The Christian Activities Council staff is currently working with resident leaders to gain the skills necessary to run their own tenant association to ensure ongoing accountability with the property owners. The landlord can choose to cooperate and invest the funds they are legally required to invest under their HUD subsidy to bring the buildings up to code. If the property owner fails to cooperate, tenants can engage in an extensive organizing process to have the HUD subsidy revoked and set the stage for a sale and tenant relocation.
For the past 14 years, the Northside Institutions Neighborhood Alliance (NINA), a nonprofit community development corporation, has worked to rehabilitate blighted historic properties in Hartford's Asylum Hill neighborhood. NINA has restored nearly 25 buildings in Asylum Hill, creating new owner-occupied homes for low- to moderate-income families.
The $26,000 grant from the Catalyst Endowment Fund will support the renovation of two more blighted properties at 115 and 117 Sigourney Street while also providing opportunities for approximately 200 volunteers to work at these two project sites. The Catalyst funds will be used in part to purchase materials for use by volunteers assigned to work on the project. Volunteers will not only help restore these two historic structures but will also learn about the history of Asylum Hill and the effect blight has had on the quality of life in the neighborhood. In addition, volunteers will experience firsthand how organizations like NINA are working to revitalize Hartford's neighborhoods. At the end of the project, NINA will have restored 115 Sigourney Street as an affordable, owner-occupied single-family home and 117 Sigourney Street as an affordable, owner-occupied three-family home.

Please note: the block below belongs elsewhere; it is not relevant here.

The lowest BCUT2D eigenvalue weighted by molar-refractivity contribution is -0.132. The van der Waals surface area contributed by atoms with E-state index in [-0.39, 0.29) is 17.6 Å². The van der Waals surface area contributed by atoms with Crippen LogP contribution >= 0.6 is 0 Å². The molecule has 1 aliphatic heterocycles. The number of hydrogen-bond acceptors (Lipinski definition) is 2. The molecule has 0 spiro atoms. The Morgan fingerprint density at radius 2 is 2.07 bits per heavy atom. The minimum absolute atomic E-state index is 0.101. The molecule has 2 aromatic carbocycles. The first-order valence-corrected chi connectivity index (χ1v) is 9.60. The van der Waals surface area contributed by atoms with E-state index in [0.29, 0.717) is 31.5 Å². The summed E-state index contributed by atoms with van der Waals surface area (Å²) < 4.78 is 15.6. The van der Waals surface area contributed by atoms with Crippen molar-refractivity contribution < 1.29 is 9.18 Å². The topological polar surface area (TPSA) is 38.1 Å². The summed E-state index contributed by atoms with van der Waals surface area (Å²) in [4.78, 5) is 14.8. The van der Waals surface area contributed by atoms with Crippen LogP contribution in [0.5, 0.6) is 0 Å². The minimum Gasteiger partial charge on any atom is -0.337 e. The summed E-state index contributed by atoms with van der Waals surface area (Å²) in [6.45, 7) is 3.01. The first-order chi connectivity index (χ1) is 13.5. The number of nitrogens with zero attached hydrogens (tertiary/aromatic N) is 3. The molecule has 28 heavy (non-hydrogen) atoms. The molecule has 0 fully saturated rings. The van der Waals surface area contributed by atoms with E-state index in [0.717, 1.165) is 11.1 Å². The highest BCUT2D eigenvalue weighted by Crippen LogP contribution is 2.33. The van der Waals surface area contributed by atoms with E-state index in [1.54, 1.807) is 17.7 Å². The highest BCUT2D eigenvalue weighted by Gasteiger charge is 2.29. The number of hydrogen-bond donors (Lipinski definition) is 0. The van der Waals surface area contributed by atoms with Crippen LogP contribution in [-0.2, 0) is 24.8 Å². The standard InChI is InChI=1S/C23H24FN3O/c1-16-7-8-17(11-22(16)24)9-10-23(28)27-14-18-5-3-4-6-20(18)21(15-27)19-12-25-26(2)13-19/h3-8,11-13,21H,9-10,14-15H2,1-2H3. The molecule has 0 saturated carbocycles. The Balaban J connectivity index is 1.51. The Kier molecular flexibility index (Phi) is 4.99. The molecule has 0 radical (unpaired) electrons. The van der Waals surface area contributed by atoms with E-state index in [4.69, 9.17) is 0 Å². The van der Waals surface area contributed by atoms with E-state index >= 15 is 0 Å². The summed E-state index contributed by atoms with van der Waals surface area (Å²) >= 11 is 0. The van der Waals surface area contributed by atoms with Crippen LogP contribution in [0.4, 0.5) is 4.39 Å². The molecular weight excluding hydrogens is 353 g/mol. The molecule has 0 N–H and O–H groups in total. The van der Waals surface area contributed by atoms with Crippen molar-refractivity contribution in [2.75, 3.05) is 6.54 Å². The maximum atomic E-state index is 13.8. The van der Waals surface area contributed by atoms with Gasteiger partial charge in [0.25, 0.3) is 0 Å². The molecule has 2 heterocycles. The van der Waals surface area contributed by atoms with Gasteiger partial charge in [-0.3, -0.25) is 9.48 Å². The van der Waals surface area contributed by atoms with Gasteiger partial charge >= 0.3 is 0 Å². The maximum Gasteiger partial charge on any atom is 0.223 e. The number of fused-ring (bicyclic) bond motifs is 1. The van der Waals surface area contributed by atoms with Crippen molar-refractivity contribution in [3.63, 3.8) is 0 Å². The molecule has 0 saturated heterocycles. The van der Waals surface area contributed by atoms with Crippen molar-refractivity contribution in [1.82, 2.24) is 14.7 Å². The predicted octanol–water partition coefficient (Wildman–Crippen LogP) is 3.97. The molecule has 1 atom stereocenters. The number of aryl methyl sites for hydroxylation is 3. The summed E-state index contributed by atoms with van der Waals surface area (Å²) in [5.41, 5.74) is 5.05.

“This project really addresses two critical needs within Asylum Hill,” said NINA Executive Director Ken Johnson. “First, our project remediates blight. By eliminating blight, we improve the perception of the neighborhood which, in turn, encourages greater private investment in the area. Second, the project will create new homeownership opportunities in a neighborhood with a very low homeownership rate."
Since the Catalyst Endowment Fund was established 26 years ago, grants totaling more than one million dollars have been awarded in support of nonprofit programs in areas such as health, housing, workforce development and education. The Hartford Foundation pools and invests donations from members to fund grants based on program areas selected by the membership. Funds like Catalyst, also known as ‘giving circles,’ provide individuals with an opportunity to be involved with philanthropy while providing greater impact through the pooled contributions. For more information on the Catalyst Endowment Fund, contact Betty Ann Grady at firstname.lastname@example.org or 860-548-1888 x1055.
The Hartford Foundation for Public Giving is the community foundation for Hartford and 28 surrounding communities. Made possible by the gifts of generous individuals, families and organizations, the Foundation has awarded grants of more than $720 million since its founding in 1925. For more information about the Hartford Foundation for Public Giving, visit www.hfpg.org or call 860-548-1888.